Voting with your dollars is the concept that every time you buy something, you’re casting a vote for that business existing. How you choose to spend your money has always mattered, but it matters even more now—both for you personally, and for the world.
For you personally, the economic impacts of the current situation are historic in The Bad Way. There are layoffs, and furloughs, and medical expenses, and and and and and.
There’s a huge amount of privilege involved in being able to do anything more than get by right now. If you’re struggling, vote with your dollars by supporting yourself through this in any way that’s available to you, very much including using the programs available through your government and starting or stocking your emergency fund.
But something to consider for those of us who are lucky enough to still be working and earning an income: in almost every city there are small businesses who are closing because they won’t survive the current shutdown. The impact will be profound even for the ones that stay open, and every day independent businesses are doing everything in their power to adapt quickly and keep their doors open.
We’re also (maybe? probably?) still in the early stages of all of this.
If you’re still working and financially safe, there’s a real opportunity to be thoughtful about how you’re voting for our new normal.
Every purchase is a vote for the new normal
It’s entirely possible your favourite brewery, or your local coffee place, or that made-in-Canada clothing brand you love might be struggling. It’s also possible that of the two big stores you could order from, one of them is treating their workers better than the other right now, even if it means lower profits or slightly less convenience for you.
And while no one should ever sacrifice their financial health to keep someone else’s business afloat, if you have money to spend, it’s a good time to consider the votes you’re casting with your purchases.
If you’re able to cast a vote for your favourite business existing in the new normal, or for the business practices you agree with, or for an ethical supply chain, that’s worth doing—especially if you’re going to be spending money anyways.
This isn’t a call to spend—it’s a call to think about your spending
The first thing my husband and I did when everything shut down was to look at our budget. Things we had been saving for, like travel, weren’t a priority anymore. Then there were services that we no longer used—like my monthly transit passes—that we also cut from our planned spending.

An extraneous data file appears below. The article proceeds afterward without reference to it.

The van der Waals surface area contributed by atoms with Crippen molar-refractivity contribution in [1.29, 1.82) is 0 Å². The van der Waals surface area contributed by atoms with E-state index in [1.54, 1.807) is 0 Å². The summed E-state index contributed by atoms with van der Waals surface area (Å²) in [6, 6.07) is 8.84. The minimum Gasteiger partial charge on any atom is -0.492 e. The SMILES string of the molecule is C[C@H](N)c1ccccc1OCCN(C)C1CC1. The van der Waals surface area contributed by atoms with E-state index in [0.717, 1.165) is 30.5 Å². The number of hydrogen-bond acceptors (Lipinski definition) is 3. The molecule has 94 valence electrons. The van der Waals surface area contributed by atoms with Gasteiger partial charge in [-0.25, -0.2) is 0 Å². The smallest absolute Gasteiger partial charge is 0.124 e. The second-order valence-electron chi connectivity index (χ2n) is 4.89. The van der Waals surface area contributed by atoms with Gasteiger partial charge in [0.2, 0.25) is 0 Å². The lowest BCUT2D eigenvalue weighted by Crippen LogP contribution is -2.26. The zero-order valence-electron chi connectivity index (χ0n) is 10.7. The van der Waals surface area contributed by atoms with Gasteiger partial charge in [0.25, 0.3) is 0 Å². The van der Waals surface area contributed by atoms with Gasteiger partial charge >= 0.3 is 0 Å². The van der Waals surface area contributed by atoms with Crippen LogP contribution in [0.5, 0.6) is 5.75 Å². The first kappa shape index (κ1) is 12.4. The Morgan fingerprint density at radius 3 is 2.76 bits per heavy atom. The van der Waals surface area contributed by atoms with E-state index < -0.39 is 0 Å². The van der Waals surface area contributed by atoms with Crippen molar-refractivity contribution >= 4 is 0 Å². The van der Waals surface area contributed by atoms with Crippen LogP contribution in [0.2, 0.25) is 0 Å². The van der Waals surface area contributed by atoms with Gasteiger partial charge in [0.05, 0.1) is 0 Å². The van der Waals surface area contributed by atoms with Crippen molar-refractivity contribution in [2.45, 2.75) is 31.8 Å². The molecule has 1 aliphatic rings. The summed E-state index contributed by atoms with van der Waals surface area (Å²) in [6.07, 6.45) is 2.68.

And then there were things that became more important to us, like the local food and drink businesses we love. Our grocery budget has gone… wild. (Crucially, so has the amount we donate to our local food bank.)
But it’s perfectly aligned with what’s important to us right now: voting for the future we want to exist. And with purchases, we vote much more often than every election cycle—although with the amount of structural change needed to support people through this, that matters more than ever, too.
And remember: you’re voting for the future you want for yourself right now, too. Do you want your future self to have a stocked emergency fund, to make it through a longer period of economic uncertainty? That’s voting with your dollars for a new normal, too.
The choices we make are shaping the new normal
In all the news coverage, you’ve probably seen talk about how rapidly things are changing right now. It’s true, and the longer this goes on, the more the habits we form now will shape whatever our future normal looks like—it won’t just go back to the way things were.
I want our new normal to be local businesses who can thrive with community support. I want our new normal to be ethical supply chains. I want our new normal to be sustainable wages for everyone, and social safety nets for all. I’m in a position to vote for some of that future when I buy things right now, and it feels even more important that I consider these things.
No one is perfect, and we are all compromised under capitalism, but even just being slightly more aware of the impact of your purchases is a wonderful first step. And one that’s more important than ever in ~these uncertain times~.